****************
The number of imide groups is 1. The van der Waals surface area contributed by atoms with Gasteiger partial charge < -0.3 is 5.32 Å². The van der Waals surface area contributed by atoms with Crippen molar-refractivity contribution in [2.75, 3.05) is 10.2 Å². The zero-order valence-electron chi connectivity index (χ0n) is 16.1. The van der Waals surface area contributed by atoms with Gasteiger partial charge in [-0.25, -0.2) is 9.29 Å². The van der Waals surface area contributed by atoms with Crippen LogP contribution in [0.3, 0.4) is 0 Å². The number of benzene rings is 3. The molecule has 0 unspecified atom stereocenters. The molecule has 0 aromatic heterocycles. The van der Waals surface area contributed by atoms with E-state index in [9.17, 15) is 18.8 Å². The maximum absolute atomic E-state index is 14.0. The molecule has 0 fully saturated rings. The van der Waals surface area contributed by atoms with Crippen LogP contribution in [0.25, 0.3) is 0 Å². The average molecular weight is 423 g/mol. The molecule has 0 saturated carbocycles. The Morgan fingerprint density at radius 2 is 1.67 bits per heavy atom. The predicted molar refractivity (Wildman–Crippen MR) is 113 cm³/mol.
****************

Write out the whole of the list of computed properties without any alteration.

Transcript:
The number of imide groups is 1. The van der Waals surface area contributed by atoms with Gasteiger partial charge < -0.3 is 5.32 Å². The van der Waals surface area contributed by atoms with Crippen molar-refractivity contribution in [2.75, 3.05) is 10.2 Å². The zero-order valence-electron chi connectivity index (χ0n) is 16.1. The van der Waals surface area contributed by atoms with Gasteiger partial charge in [-0.25, -0.2) is 9.29 Å². The van der Waals surface area contributed by atoms with Crippen LogP contribution in [0.3, 0.4) is 0 Å². The number of benzene rings is 3. The molecule has 0 unspecified atom stereocenters. The molecule has 0 aromatic heterocycles. The van der Waals surface area contributed by atoms with E-state index in [9.17, 15) is 18.8 Å². The maximum absolute atomic E-state index is 14.0. The molecule has 0 fully saturated rings. The van der Waals surface area contributed by atoms with Crippen LogP contribution in [0.25, 0.3) is 0 Å². The average molecular weight is 423 g/mol. The molecule has 0 saturated carbocycles. The Morgan fingerprint density at radius 2 is 1.67 bits per heavy atom. The predicted molar refractivity (Wildman–Crippen MR) is 113 cm³/mol.